AA: Was there a particular moment in your upbringing that set you on your career trajectory?
PA: First, I’ll say that I’m a native New Mexican. My home community, Ohkay Owingeh, was actually the first capital of the state of New Mexico — a lot of people don’t know that. It was one of the first points of contact with the Spaniards. Our community was the first to be exposed to the people who came here and changed the course of our history in terms of colonization. The word "Ohkay Owingeh" means “the place of the strong people.” So I come from a place where strength and resilience have been the core and center of our community.
When I a kid, I wanted to be a child psychologist when I grew up. I thought if I could help people deal with their problems, I could make an impact.
As an undergraduate at UNM, I double-majored in sociology and psychology, but I also needed to work. My first day on campus, my mom accompanied me to my work-study interviews, and I was quickly hired by the student affairs division. That started my career in this arena. So while I always wanted to help folks, working in students affairs gave me the opportunity to focus on students, and I’ve had the pleasure of doing that specifically with native students for 15 years.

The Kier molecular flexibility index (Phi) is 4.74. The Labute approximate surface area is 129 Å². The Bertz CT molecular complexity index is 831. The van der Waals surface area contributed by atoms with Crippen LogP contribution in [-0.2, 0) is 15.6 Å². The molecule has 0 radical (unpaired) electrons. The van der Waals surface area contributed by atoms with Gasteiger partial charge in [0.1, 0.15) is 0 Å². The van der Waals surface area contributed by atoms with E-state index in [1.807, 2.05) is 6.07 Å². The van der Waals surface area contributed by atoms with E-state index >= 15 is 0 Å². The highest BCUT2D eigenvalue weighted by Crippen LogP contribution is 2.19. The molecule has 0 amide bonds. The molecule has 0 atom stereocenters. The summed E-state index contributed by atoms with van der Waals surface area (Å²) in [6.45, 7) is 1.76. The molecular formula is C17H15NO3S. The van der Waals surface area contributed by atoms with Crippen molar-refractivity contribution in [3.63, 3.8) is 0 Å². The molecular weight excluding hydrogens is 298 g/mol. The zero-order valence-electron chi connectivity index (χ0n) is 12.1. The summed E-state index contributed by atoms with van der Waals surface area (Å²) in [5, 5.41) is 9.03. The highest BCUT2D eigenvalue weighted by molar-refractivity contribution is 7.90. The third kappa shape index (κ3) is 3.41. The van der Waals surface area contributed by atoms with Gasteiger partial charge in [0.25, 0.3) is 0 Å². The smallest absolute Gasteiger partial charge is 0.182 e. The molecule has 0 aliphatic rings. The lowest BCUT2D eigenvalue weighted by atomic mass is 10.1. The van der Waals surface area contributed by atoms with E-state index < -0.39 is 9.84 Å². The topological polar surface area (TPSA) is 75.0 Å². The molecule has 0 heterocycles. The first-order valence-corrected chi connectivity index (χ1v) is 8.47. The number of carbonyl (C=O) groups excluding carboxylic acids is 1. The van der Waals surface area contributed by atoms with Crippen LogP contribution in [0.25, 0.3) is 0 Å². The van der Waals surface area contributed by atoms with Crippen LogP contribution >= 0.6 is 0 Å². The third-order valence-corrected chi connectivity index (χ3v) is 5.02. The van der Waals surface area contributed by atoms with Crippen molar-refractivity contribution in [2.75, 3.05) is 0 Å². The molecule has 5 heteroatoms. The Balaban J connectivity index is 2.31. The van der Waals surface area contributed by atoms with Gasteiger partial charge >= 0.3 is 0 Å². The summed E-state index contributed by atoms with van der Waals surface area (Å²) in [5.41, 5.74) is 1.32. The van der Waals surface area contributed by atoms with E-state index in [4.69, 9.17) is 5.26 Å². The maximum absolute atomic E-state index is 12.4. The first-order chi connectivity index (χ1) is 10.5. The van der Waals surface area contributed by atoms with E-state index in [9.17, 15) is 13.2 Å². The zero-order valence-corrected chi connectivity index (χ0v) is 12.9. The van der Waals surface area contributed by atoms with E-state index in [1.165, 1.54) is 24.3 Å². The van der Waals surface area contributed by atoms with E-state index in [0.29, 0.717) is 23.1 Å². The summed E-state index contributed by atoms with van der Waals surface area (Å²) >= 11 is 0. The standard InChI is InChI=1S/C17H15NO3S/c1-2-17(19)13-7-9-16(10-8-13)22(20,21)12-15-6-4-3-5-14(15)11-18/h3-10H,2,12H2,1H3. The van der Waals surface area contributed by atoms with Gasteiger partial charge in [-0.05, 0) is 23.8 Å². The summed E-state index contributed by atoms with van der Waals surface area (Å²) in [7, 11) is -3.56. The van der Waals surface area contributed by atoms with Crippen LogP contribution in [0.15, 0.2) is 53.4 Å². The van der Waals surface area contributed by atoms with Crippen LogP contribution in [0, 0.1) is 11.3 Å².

AA: Share a fun fact about yourself.
PA: My little side passion is making desserts and candy. I’ve perfected a number of different kinds of desserts, including a cupcake frosting everyone says tastes delicious!
When I leave higher ed and retire, I want to open a place that sells desserts only, nothing else. I’m envisioning a place where people go after dinner for something sweet to top off their evening or day. I’m also trying to perfect some traditional desserts from my community. I’m learning from the older and more experienced women in my family right now. I’m receiving “passing” marks, but I haven’t gotten an A+ yet.